ISS - T2 vs C2** = p < .01

Exchange Metrics

I used a tool called Netvizz[15. Rieder, B. (2013). Studying Facebook via data extraction: the Netvizz application. In WebSci ’13 Proceedings of the 5th Annual ACM Web Science Conference (pp. 346-355). New York: ACM. DOI 10.1145/2464464.2464475] to “scrape” the Facebook posts and found that a total of 15,014 words were exchanged (including about a 15% contribution by teachers). Participants also supported their communication through paralinguistic means by sharing 94 photographs and 77 videos. Here is a wordle made from the 15,014 words exchanged by participants which highlights the most frequently used vocabulary by enlarging it in proportion to the others.wordle4

Conclusions

According to the results of the Intercultural Sensitivity questionnaire, participants learned to respect cultural differences. It was good to see that even when the exchange was not a physical one, intercultural development could be supported through the mixed methodology of digital sojourn. I feel that classroom reflections were the most interesting part of the exchange, as I was able to see how students grew through the process. With that in mind, I will close with a reflection from one of the student participants in this exchange.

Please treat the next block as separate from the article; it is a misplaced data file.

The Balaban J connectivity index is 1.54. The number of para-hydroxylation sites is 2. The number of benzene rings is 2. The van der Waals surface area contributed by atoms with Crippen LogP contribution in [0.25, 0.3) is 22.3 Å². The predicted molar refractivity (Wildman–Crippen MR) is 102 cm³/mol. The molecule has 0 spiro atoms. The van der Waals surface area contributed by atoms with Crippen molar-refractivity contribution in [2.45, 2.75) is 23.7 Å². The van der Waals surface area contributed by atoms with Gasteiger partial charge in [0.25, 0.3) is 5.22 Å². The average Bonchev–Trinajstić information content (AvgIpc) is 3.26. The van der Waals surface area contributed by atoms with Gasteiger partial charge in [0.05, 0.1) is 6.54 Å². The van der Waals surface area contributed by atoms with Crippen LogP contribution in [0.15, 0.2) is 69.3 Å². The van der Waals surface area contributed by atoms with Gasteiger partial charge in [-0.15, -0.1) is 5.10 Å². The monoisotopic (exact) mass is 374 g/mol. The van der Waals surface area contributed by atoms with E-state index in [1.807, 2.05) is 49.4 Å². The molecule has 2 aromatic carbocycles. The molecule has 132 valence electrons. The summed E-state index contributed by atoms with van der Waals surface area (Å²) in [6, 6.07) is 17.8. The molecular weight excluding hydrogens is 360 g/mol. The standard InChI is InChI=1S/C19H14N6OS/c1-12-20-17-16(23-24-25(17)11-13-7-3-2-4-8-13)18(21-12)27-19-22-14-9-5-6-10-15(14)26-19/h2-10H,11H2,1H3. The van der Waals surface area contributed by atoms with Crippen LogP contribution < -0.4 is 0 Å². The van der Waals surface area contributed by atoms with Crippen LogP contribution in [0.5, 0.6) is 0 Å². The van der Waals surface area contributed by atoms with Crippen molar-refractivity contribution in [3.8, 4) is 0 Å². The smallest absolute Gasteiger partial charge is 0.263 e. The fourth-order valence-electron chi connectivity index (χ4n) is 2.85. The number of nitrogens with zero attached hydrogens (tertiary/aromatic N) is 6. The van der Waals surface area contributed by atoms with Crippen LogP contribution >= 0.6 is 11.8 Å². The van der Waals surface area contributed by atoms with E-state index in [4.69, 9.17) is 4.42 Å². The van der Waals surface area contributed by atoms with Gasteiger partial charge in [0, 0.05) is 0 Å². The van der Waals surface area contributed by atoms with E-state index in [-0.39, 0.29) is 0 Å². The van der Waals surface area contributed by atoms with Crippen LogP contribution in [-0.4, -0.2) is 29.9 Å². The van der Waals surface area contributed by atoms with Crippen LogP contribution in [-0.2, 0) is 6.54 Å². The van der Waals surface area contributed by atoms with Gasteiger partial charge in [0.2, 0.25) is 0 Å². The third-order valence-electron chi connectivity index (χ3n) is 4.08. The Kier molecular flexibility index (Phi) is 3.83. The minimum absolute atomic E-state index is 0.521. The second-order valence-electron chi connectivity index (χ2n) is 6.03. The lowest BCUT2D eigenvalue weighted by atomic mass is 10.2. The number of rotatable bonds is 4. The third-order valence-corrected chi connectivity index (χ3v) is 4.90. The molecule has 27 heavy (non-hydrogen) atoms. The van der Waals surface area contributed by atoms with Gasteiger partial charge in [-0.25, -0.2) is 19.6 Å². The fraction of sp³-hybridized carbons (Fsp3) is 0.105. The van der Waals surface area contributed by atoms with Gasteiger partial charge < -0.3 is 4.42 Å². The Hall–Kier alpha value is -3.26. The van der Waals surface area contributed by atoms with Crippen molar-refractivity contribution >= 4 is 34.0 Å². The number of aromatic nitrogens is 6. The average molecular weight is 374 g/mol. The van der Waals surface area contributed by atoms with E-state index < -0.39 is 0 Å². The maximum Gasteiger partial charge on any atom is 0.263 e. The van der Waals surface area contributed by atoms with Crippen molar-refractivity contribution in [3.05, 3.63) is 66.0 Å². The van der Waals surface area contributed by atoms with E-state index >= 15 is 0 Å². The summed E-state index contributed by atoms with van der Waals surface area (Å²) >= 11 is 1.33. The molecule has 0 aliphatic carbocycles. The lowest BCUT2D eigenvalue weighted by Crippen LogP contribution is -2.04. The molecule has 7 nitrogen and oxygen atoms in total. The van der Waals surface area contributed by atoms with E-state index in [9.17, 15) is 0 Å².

I wanted to see Japan objectively, so I asked the question, “What images of Japan do Taiwanese have?” According to them, they think Japan is a traditional, innovative, and high quality country because of old structures, culture, nature, economy, and technology. However, some people hate Japan due to historical problems. This fact made me a little depressed, but one of the Taiwanese students mentioned that these problems can be resolved by communication and respect. I was amazed at his words and admired his thoughts, and then I realized that such exchange between younger generations are crucial to deepen mutual understanding. Therefore, I’ll find opportunities that bring me to exchange with foreign people again, and make efforts toward mutual comprehension.

References

Tech for Teach

PenPalSchools for Intercultural Development

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Last Fall, DMLL’s Kevin Ryan posted an introduction to PenPalSchools. Thanks to Kevin’s introduction, I thought I would try it out. Here is my review.

The first thing that I should mention is that PenPalSchools is made for teachers, by teachers. It hopes to make itself accessible to classrooms without financial support and so use of it is free; donations, however, are appreciated.

PenPalSchools is a Learning Management System (LMS) style tool. It allows participating teachers to manage the exchange from a central homepage. This is nice because there may be some concern about student participation, and even the maturity students may have when communicating with strangers from other parts of the world. Teachers can monitor exchanges and even delete messages if need be.

Continue reading “PenPalSchools for Intercultural Development”

Opinion

Digital Sojourn: The final frontier of Language Learning?

startrek2
Spock as a child in school on Vulcan (Star Trek, 2009)